Moe Abdou talks with famed New York Angel investor, David S. Rose about his evolution as an investor and entrepreneur; and about the central theme behind his latest book The Startup Checklist.
The Startup Checklist
Anyone who has ever built a business — and I mean a real business trying to tackle and solve difficult problems — would agree that it hardly follows a script. Nothing comes easy, especially during the early days. Certainly the vision is invigorating, and the camaraderie gets people up in the morning; still it’s the struggle that ultimately separates the winners from the quitters.
In his book, The Hard Thing About The Hard Things, Andreessen Horowitz co-founder Ben Horowitz tells it like it is when he reminds us that “the hard thing isn’t setting a big, hairy, audacious goal. The hard thing is laying people off when you miss that big goal. The hard thing isn’t hiring great people. The hard thing is when those ‘great people’ develop a sense of entitlement and start demanding unreasonable things. The hard thing isn’t setting up an organizational chart. The hard thing is getting people to communicate within the organization that you just designed. The hard thing isn’t dreaming big. The hard thing is waking up in the middle of the night in a cold sweat when the dream turns into a nightmare.” That’s the harsh reality of growing a business, and it’s ultimate test for those who dare take on the challenge.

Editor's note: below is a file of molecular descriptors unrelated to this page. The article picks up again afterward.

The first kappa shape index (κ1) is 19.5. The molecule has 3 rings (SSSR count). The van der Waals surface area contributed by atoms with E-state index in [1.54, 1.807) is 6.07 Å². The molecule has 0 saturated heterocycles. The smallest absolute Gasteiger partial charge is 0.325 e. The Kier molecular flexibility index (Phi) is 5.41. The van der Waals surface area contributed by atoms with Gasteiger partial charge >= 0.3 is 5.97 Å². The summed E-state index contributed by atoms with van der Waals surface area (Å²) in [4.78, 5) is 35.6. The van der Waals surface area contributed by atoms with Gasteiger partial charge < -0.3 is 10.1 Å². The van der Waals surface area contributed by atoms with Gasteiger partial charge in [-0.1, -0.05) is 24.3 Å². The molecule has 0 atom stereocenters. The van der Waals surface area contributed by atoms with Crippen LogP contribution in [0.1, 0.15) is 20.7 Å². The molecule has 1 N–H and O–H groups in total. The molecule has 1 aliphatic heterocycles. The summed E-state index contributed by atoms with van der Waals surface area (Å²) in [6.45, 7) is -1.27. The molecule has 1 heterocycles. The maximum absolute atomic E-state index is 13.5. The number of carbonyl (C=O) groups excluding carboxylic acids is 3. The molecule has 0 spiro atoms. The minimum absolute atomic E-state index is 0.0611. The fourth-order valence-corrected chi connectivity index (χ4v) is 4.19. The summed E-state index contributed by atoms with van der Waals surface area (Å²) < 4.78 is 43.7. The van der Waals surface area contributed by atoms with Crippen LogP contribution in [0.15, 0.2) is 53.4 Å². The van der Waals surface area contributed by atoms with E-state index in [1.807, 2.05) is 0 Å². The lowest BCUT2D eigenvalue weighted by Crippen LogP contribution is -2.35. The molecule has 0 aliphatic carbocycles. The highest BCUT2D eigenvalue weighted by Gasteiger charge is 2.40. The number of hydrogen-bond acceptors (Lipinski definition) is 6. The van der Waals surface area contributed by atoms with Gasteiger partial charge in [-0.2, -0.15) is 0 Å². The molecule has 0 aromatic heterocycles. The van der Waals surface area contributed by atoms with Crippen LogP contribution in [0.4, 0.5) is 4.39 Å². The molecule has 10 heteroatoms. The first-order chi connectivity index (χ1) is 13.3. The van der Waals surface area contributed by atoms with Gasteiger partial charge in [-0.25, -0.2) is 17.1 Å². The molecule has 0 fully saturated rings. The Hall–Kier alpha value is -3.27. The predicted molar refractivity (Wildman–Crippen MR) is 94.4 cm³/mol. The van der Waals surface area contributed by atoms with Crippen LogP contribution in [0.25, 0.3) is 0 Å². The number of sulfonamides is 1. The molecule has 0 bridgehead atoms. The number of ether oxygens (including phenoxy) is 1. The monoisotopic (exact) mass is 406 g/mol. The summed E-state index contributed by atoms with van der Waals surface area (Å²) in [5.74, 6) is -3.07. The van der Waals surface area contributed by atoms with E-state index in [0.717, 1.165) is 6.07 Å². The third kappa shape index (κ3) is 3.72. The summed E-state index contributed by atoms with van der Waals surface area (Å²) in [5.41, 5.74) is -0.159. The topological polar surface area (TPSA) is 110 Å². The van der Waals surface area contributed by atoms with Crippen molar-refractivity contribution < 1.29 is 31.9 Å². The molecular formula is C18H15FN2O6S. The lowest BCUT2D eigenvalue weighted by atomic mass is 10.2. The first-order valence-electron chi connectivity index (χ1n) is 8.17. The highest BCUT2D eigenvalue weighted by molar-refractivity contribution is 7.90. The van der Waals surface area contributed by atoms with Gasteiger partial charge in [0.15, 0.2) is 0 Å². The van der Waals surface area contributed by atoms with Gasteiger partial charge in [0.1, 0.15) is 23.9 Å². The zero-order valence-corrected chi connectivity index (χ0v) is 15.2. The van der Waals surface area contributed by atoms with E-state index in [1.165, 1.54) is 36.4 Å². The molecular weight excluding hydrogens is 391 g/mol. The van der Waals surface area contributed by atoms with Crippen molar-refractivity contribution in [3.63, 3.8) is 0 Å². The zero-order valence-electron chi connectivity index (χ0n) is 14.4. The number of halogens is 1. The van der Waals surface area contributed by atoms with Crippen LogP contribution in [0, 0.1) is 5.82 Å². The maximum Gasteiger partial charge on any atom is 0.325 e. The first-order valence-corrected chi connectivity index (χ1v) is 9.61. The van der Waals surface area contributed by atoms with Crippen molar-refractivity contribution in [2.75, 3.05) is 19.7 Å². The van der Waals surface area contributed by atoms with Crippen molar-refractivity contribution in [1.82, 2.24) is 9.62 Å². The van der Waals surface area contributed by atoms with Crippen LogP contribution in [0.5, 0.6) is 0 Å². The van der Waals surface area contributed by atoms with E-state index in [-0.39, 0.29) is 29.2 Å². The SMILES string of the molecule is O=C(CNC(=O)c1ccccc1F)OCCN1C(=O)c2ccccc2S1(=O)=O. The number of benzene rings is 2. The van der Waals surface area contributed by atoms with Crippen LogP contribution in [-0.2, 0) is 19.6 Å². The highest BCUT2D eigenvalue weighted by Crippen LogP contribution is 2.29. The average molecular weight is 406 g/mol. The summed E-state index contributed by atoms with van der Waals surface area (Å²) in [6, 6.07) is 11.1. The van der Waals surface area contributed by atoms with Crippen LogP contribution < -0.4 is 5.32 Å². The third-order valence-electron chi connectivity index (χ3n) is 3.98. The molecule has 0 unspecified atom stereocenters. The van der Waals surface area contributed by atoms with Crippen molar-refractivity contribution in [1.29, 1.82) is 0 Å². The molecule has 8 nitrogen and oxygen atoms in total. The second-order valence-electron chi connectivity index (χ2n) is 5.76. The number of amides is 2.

For nearly four decades now, David S. Rose has been on the entrepreneurial roller coaster. Having founded or funded more than 100 pioneering companies, he’s seen it all – from runaway success stories to failed ventures and missed opportunities, he knows that no one path assures success. In his latest book, The Startup Checklist, he takes a detour from the traditional strategy conversation to a provide a more concrete approach to understanding the ins and outs of startup execution, management and growth. He’s confident and humble, and a few minutes into my conversation, you’ll know why Red Herring magazine describes him as the ‘patriarch of Silicon Alley.”
Here’s a small sample of what we discuss:
The mental fortitude that has best served him as an entrepreneur
The two key skills that no entrepreneur can survive without
The most important contribution an investor can make to a founder
The three most important responsibilities of an early-stage founder
The balance of moving fast and slow
The right time for a startup to consider hiring an executive team
The one trap that most early-stage founders face & how to overcome it